With the Paralympics taking place this week, Eluceo thought it would be interesting to look at the best universities for students with disabilities.

Within the UK, disabled people are protected by the Equality Act 2010, which provides legal rights for disabled people in areas such as employment, education, and access to good, services and facilities. A person is defined as having a disability if they have a physical or mental impairment, and this impairment has a substantial and long-term adverse effect on their ability to perform normal day-to-day activities.

Under this act, universities must make reasonable adjustments to their campuses for disabled students, for example ensuring that lecture halls, libraries, and halls of residences are more accessible by providing lifts, dropping kerbs, altering steps, and making sure better lighting and clear signage are provided where necessary.

Unfortunately, although universities may provide the basics, the Trailblazers’ Education Report found that one in ten disabled students will not have access to accommodation, cooking and dining facilities; 30% of inter-campus transport is not accessible to disabled students; one in four universities do not have rooms available for personal assistants; and that the UCAS clearing system disadvantages disabled students as it leaves them less than a month to choose their preferred course and university, as well as instigate access, accommodation and arrange care.

As a disabled student, prior to applying to university, you may wish to think about what type of university would suit your needs. For example, many universities are built on one campus, with accommodation, lecture theatres and leisure facilities all in one place; it may be easier to navigate such a university. Eluceo provides information on the type of setting of each university under University Guides. Also think about what you would like to study; you may wish to study Veterinary Science, but with a disability it may be more appropriate to study something without a practical element.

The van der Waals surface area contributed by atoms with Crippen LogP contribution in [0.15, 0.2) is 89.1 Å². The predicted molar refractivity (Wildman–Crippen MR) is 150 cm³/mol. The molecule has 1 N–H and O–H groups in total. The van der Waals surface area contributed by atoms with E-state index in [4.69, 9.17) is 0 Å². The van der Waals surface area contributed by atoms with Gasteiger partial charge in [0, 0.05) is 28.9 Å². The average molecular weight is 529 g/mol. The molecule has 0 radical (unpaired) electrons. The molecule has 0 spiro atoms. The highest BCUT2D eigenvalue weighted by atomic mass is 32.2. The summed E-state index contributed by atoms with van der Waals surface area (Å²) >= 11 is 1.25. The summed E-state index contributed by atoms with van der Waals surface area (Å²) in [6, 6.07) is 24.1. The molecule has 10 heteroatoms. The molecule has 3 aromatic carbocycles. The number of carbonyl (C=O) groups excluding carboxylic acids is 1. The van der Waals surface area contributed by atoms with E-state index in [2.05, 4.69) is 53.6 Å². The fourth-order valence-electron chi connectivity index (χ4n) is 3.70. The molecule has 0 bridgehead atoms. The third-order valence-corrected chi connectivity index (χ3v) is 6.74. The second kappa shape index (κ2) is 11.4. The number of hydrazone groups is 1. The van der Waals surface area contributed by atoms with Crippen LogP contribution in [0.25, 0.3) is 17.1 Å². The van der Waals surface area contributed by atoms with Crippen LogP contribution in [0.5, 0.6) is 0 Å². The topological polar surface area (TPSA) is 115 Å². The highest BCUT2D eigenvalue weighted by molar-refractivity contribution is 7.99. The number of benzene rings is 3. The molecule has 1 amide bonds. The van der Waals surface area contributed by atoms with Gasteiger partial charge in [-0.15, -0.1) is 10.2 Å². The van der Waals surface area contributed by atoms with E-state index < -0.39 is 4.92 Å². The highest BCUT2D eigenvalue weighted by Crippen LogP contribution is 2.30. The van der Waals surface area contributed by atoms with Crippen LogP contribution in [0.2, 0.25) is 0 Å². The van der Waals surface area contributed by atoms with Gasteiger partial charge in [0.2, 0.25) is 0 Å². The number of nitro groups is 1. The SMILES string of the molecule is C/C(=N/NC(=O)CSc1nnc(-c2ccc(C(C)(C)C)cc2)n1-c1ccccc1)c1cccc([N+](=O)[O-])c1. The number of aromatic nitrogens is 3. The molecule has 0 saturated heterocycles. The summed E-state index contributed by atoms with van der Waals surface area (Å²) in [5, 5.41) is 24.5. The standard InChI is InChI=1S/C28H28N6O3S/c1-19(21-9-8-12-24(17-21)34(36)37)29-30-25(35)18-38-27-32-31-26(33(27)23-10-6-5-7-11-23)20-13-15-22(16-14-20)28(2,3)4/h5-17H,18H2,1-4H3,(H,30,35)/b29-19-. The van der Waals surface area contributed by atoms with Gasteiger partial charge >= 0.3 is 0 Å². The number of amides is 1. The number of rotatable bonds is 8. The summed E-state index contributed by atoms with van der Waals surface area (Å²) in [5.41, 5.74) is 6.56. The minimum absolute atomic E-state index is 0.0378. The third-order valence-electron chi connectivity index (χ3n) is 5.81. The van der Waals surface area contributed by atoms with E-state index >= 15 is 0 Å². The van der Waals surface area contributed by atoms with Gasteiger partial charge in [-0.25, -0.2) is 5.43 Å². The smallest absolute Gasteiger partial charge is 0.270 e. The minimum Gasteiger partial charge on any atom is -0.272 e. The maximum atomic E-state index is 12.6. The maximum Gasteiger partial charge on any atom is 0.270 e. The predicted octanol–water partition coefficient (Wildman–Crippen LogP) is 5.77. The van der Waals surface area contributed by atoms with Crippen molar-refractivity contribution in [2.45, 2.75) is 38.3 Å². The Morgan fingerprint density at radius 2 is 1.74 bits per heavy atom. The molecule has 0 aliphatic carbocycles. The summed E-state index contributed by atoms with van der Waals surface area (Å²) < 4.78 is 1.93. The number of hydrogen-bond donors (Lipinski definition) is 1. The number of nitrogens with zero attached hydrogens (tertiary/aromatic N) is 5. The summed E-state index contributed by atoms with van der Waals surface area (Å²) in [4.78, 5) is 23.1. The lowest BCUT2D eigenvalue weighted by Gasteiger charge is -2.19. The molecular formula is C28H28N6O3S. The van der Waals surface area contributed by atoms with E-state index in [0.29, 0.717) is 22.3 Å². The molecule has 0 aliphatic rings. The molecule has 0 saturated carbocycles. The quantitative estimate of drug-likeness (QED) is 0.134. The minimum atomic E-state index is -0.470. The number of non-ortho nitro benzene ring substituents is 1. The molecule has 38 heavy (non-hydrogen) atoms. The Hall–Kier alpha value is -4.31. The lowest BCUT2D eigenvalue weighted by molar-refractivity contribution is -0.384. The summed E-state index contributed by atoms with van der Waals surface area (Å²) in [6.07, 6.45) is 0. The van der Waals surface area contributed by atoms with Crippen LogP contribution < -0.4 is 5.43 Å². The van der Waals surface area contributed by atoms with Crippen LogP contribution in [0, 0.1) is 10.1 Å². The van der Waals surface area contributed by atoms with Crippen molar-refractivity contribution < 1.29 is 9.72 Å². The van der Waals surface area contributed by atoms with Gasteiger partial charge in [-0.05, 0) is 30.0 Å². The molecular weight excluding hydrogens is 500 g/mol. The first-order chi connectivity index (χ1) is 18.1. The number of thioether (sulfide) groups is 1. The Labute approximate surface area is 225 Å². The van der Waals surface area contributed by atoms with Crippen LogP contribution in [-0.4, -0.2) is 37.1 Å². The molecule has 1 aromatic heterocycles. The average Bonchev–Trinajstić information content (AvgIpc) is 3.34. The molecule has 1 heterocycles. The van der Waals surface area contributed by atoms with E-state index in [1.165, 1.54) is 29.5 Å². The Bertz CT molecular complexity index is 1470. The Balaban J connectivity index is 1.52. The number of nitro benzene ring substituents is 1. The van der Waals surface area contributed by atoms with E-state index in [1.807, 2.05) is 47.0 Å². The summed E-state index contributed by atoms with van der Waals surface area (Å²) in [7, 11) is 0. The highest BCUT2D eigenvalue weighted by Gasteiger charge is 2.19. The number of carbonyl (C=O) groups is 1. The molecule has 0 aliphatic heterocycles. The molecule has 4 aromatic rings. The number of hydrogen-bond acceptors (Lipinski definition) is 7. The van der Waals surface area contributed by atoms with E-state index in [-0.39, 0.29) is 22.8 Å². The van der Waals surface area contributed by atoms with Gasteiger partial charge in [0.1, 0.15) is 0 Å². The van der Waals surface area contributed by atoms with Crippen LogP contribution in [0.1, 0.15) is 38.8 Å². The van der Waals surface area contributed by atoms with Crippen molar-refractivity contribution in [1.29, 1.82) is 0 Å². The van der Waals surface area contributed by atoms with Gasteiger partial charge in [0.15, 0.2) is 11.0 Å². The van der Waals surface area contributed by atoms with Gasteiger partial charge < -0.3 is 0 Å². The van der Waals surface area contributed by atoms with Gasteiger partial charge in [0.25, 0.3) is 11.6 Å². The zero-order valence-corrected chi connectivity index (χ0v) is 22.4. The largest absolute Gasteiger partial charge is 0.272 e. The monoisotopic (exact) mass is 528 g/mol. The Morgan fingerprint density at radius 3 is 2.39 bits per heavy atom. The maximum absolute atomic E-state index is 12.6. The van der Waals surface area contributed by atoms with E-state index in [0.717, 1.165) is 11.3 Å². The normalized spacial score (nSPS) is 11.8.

Universities should have a Disability Office and they support both your application and your time throughout university. Their assistance may involve screenings and assessments to find out what your needs are, for example wheelchair access in you halls of residence; a study skills service which may provide support regarding time management, organisation, or revision if students have a mental health issue or learning difficulty; examination arrangements such as extra time, readers/scribes, or exam papers in large fonts; arrangements in the library such as extended library loans; and assistive equipment such as alternative keyboards and mice. Their support will be undertaken in confidentiality.

British students are offered a Disabled Students’ Allowance to help them with their needs. Unfortunately, this allowance is not available to international students; some universities have separate funds for disabled students, although this is not widespread. Eluceo is currently looking into the funding available to international students with disabilities.

In the Summer of 2009, Trailblazers undertook an investigation into the universities with the best facilities for disabled students. They looked at fifteen issues including whether mobility issues were addressed, whether there were links with local care agencies, whether the university had specialist advisers, whether there was room in halls for personal assistants, whether inter-campus transport was accessible, and whether the surrounding area and town were accessible. Of the 69 universities examined, those that scored most highly were:

University of Aberdeen Essex University
University of Abertay Imperial College London
University of Birmingham University of Liverpool
Brunel University London School of Economics
City University Queen's University Belfast
Coventry University Royal Holloway, UoL
Durham University University of Surrey

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